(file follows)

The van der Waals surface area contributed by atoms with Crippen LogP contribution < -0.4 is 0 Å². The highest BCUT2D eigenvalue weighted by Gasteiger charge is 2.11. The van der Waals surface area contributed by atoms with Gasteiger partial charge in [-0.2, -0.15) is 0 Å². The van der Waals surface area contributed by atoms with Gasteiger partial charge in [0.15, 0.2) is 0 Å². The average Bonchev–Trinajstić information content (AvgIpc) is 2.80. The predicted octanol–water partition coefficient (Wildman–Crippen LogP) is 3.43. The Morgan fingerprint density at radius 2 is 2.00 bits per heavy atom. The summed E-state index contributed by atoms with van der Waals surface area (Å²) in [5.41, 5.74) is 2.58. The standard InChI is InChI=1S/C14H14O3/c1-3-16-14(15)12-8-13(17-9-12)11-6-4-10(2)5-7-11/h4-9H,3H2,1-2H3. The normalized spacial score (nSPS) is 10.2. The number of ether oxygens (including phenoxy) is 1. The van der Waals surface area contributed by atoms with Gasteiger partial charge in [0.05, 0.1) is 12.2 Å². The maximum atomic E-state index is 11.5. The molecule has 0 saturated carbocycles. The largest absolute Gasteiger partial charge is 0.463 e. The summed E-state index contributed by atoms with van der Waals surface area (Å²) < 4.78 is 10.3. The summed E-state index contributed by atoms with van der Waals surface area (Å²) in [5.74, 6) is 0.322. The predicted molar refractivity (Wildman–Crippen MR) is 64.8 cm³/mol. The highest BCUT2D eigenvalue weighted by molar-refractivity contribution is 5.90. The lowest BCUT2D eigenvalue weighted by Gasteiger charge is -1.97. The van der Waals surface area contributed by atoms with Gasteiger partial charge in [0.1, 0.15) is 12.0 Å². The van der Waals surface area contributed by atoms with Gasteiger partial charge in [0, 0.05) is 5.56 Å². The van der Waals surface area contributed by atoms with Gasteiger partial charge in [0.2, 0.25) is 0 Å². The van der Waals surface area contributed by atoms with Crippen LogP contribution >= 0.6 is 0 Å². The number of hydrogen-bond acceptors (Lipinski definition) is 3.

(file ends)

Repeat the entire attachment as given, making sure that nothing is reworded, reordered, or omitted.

The van der Waals surface area contributed by atoms with Crippen LogP contribution < -0.4 is 0 Å². The highest BCUT2D eigenvalue weighted by Gasteiger charge is 2.11. The van der Waals surface area contributed by atoms with Gasteiger partial charge in [-0.2, -0.15) is 0 Å². The van der Waals surface area contributed by atoms with Gasteiger partial charge in [0.15, 0.2) is 0 Å². The average Bonchev–Trinajstić information content (AvgIpc) is 2.80. The predicted octanol–water partition coefficient (Wildman–Crippen LogP) is 3.43. The Morgan fingerprint density at radius 2 is 2.00 bits per heavy atom. The summed E-state index contributed by atoms with van der Waals surface area (Å²) in [5.41, 5.74) is 2.58. The standard InChI is InChI=1S/C14H14O3/c1-3-16-14(15)12-8-13(17-9-12)11-6-4-10(2)5-7-11/h4-9H,3H2,1-2H3. The normalized spacial score (nSPS) is 10.2. The number of ether oxygens (including phenoxy) is 1. The van der Waals surface area contributed by atoms with Gasteiger partial charge in [0.05, 0.1) is 12.2 Å². The maximum atomic E-state index is 11.5. The molecule has 0 saturated carbocycles. The largest absolute Gasteiger partial charge is 0.463 e. The summed E-state index contributed by atoms with van der Waals surface area (Å²) < 4.78 is 10.3. The summed E-state index contributed by atoms with van der Waals surface area (Å²) in [5.74, 6) is 0.322. The predicted molar refractivity (Wildman–Crippen MR) is 64.8 cm³/mol. The highest BCUT2D eigenvalue weighted by molar-refractivity contribution is 5.90. The lowest BCUT2D eigenvalue weighted by Gasteiger charge is -1.97. The van der Waals surface area contributed by atoms with Gasteiger partial charge in [0.1, 0.15) is 12.0 Å². The van der Waals surface area contributed by atoms with Gasteiger partial charge in [0, 0.05) is 5.56 Å². The van der Waals surface area contributed by atoms with Gasteiger partial charge in [0.2, 0.25) is 0 Å². The van der Waals surface area contributed by atoms with Crippen LogP contribution >= 0.6 is 0 Å². The number of hydrogen-bond acceptors (Lipinski definition) is 3.